Take the 2-minute tour ×
Mathematics Stack Exchange is a question and answer site for people studying math at any level and professionals in related fields. It's 100% free, no registration required.

Let $f:[0,1]\rightarrow \mathbb{R}$ be a continuously differentiable function that reaches a global maximum at $x^*\in(0,1)$. Now, consider its 'discrete' counterpart. That is, consider the collection $\{(x_1,f(x_1)),(x_2,f(x_2)),\ldots,(x_n,f(x_n)\}$ where $x_1<x_2<\cdots <x_n$, and $h=x_{n+1}-x_{n}$ 'small'.

Under what conditions on $h$ (or something else) can I claim that the maximum found using the continuous function $f$ approximates reasonably well the value $f(\hat{x})$ satisfying $f(\hat{x})\geq f(x_i)$ for all $x_i\in \{x_1,x_2,\ldots,x_n\}$?

Thanks for your help!

share|improve this question
    
I don't understand what $ \hat{x} $ is. If I assume that it is it one of the $ x_i $, then roughly the error is related to the bound on the derivative of $ f $. –  user58200 Jan 14 '13 at 4:16
    
@user58200: Yup. $\hat{x}$ is supposed to be one of the $x_i$'s in the grid. Would you mind elaborating on the argument about the error being related to the bound of the derivative of $f$? Thanks! –  Cristian Jan 14 '13 at 4:17
    
@Cristian: blah essentially answers this. $ | \sup{f} - f(\hat{x}) | $ is bounded by $ h \sup | f' |$. –  user58200 Jan 14 '13 at 4:36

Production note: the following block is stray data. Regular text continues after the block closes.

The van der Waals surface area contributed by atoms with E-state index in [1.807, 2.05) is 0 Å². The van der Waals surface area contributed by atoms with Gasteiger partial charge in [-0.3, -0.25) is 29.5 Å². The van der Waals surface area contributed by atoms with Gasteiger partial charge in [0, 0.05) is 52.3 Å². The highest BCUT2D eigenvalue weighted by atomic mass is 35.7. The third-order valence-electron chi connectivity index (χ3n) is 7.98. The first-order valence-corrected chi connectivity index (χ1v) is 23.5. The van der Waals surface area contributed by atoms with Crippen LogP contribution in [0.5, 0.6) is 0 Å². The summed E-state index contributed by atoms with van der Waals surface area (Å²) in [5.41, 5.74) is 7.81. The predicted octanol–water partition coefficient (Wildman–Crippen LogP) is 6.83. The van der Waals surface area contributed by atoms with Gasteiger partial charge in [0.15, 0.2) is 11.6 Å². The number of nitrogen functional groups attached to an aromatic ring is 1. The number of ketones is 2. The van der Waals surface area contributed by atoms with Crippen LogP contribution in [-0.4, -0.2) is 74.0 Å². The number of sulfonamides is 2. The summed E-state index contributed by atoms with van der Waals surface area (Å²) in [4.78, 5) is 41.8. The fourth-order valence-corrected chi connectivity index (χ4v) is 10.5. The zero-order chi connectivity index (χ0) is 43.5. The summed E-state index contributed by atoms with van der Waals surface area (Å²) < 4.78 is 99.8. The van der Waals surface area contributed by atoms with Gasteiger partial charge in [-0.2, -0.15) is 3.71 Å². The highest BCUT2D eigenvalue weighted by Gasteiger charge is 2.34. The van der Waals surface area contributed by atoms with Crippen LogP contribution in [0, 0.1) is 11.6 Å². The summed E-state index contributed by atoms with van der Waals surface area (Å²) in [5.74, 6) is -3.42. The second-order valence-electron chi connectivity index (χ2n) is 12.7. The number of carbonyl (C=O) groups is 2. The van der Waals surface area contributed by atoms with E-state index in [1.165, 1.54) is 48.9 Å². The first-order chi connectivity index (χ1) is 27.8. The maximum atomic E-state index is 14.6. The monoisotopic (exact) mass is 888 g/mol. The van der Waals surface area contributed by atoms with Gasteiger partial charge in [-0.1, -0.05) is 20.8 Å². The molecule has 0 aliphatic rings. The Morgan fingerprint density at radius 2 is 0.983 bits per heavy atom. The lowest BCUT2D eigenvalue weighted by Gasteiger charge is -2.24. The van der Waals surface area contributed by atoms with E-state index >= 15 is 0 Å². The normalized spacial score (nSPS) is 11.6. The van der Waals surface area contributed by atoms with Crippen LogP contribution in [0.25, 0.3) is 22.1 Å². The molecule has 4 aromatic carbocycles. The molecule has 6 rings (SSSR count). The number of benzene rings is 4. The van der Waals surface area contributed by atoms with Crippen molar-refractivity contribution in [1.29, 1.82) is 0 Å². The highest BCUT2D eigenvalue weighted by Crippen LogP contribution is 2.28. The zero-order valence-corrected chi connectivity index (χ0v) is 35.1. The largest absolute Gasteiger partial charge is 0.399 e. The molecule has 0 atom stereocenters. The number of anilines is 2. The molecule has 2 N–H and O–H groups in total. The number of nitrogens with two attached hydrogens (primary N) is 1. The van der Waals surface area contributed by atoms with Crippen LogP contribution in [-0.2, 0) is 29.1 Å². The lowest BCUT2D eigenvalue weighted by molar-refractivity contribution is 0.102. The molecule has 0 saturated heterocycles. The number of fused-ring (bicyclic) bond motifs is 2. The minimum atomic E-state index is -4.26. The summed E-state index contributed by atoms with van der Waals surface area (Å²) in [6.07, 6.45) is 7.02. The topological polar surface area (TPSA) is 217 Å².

add comment

1 Answer

up vote 1 down vote accepted

This depends on "how continuous" $f$ is. It's possible to construct continuously differentiable functions that have arbitrarily narrow spikes (e.g. Gaussian as $\sigma \rightarrow 0$). For these functions, sampling at $h$ sized intervals can be arbitrarily wrong.

Using the $\epsilon$-$\delta$ definition of continuity, for any error tolerance $\epsilon > 0$ there exists $\delta > 0$ such that when $|x - \hat x| < \delta$, we have $|f(x) - f(\hat x)| < \epsilon$. In other words, you need to know about $f$ to determine a bound for $h$.

Using differentiability and the mean value theorem, we can deduce that $|f(x) - f(\hat x)| \le |x - \hat x| \sup_{x \in (0, 1)} |f'(x)|$.

share|improve this answer
    
I see, but then if the distance $x_{n+1}-x_{n}$ is small (though not infinitesimal), finding the value $x^*_i$ such that $f(x^*_i)>f(x_i)$ for all $x_i$ in the grid can be done using the continuous approximation, correct? –  Cristian Jan 14 '13 at 4:28
1  
Right, as long as $f$ is sufficiently well-behaved. If $f$ looks like a smooth interpolation of the discrete $f$, you should be fine. You might run into an off-by-one error where, for example, $f(0.1)$ is the maximum with $h = 0.1$, but $f(0.151)$ is the continuous maximum. Then you might round $0.151$ to $0.2$ and incorrectly conclude that $f(0.2)$ is the discrete maximum. –  blah Jan 14 '13 at 4:44
add comment

Your Answer

 
discard

By posting your answer, you agree to the privacy policy and terms of service.

Not the answer you're looking for? Browse other questions tagged or ask your own question.